Saturday, March 15, 2008


Our Lady, our Queen, our Mother, in the name of Jesus, and for the love of Jesus, we beseech thee to take our cause in hand and grant it good success.

Now, therefore, pray for us, for thou art a holy woman, and one fearing God (Judith 8:29).
And who knoweth if thou art not therefore come to the kingdom thatg thou mightest be ready for such a time as this? (Esther 4:14).
My daughter, I will seek rest for thee and will provide that it may be well with thee (Ruth 3:1).
And the King arose to meet her...and a throne was set for the king's Mother, and she sat on His right hand. And she said to Him: I desire one small petition of Thee, do not put me to confusion. And the King said to her: My Mother ask: for I must not turn away thy face (3 Kings 2: 19,20).
What dost thou desire should be given thee, and for what thing askest thou? Although thou shouldst ask the half of my kingdom thou shalt have it (Esther 5:6).

"Pray for us, O holy Mother of God". All through this Litany we have been reiterating the words, "Pray for us". After each endearing title applied to Our Blessed Lady they have come as the refrain. And now, reversing the order, we start with them with as much freshness and ardour as if we had never said them before, and attaching to them a title of which we have already made use, the very second on the list, "Holy Mother of God". Why have we selected that particular one for repetition? It is not because she is that which we say, the very Mother of God Himself, that we so beseech and importune her to plead for us to the Most High? It is not that very prerogative that gives her the power to help us? St Bernard says: "She hath wherewith to boast, not in itself that she is Mother, but in that He whom she bore was her Son." And St Athanasius, addressing our Lady, cries out: "It becomes thee, as being Mother of God, Queen, Lady and Mistress, for the sake of the King, Lord, God and Master, born of thee, to be mindful of us, as thou standest by Him who...grants thee all graces, as though full of all joy on account of the coming of the Holy Ghost upon thee. Wherefore all the rich among the people shall entreat thy countenance (Ps 46) enriched with such things, and...we cry to thee: Be mindful of us, most holy Virgin, and grant to us for these small words great gifts from the riches of thy graces, O thou full of grace" (Orat. in Deip. Annunt.). And can we not turn to her lovingly and say confidingly, when we see her with her divine Offspring in her arms: "Behold, He is in thy hands; it is not lawful for the King to deny thee anything?" So, sweet Mother, we ask boldly, and repeat all the petitions we have made throughout this Litany. The desires of our heart are before thee, and their inmost groaning is not hidden from thee. Remember us when it is well with thee, and it is always werll with thee, for the Lord is ever with thee. Turn not the deaf ear to our prayers, but in thy mercy hear and answer them. In our early years, in mid life, when our course is nearing its term, O Mary, Mother of God, pray for us.Plead with thy divine Son, by His love for His eternal Father, by His love for thee His holy Mother, by the love of His Holy Heart for souls, to grant our requests, especially the one for grace to love Him with our whole hearts. Let us cry out with ST Augustine: "O blessed Mary....let our supplications come into thy hallowed presence, and give us in return the remedies for our diseases"; and with St Bernard: "Let us embrace the footsteps of Mary and cast ourselves with earnest entreaties at her blessed feet; let us hold her, and let her not go except she bless us, for she is able" (St Bernard, Sermon on Apoc.).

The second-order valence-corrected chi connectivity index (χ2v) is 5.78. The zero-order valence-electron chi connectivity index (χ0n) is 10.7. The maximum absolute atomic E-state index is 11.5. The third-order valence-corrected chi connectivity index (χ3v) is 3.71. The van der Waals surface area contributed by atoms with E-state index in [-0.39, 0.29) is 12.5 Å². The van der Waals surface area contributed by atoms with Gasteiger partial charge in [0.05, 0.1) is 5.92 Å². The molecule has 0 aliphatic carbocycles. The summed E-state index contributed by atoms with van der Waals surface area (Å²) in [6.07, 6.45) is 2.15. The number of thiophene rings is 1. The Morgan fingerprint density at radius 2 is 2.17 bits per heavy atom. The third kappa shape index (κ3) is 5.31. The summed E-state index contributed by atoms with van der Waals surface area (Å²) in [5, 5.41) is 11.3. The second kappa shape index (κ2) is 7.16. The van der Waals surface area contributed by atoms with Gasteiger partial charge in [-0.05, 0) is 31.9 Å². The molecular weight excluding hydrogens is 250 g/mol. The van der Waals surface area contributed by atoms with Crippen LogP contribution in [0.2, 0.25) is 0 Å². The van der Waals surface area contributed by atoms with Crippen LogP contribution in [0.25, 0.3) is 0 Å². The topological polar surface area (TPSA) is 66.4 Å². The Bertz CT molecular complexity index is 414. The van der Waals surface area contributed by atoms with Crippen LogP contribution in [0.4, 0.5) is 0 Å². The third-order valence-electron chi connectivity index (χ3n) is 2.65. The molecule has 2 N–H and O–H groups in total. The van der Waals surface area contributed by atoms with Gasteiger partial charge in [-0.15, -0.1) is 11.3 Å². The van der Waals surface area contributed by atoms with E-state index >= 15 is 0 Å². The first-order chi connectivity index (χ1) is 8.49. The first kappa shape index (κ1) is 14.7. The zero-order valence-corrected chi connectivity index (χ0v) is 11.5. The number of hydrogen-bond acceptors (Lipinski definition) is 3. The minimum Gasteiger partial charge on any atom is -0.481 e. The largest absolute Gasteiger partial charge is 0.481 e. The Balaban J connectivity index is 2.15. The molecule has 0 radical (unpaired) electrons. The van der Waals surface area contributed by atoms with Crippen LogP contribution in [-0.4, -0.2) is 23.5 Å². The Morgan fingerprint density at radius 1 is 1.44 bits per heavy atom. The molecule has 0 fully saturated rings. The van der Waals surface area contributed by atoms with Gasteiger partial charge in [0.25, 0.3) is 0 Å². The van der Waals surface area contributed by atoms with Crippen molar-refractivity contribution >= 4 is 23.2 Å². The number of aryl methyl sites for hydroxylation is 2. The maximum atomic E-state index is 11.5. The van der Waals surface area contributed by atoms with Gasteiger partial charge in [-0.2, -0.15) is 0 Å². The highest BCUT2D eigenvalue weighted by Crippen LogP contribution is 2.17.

Pray for us, O holy Mother of God.

Description of the Holy card: Mother and child in the medallion reflect and complement the Nativity event depicted below. Both God the Father and Mary prefer the same truth: "Ego hodie genui te." "Today I have given birth to you." Peperit filium suum primogenitum (Luke 2:7). "And she gave birth to her firstborn Son." credit: from Mary's Page - link on the sidebar in Rosary section. Text of the meditation taken from "My Queen and My Mother" by R.G.S, 1904.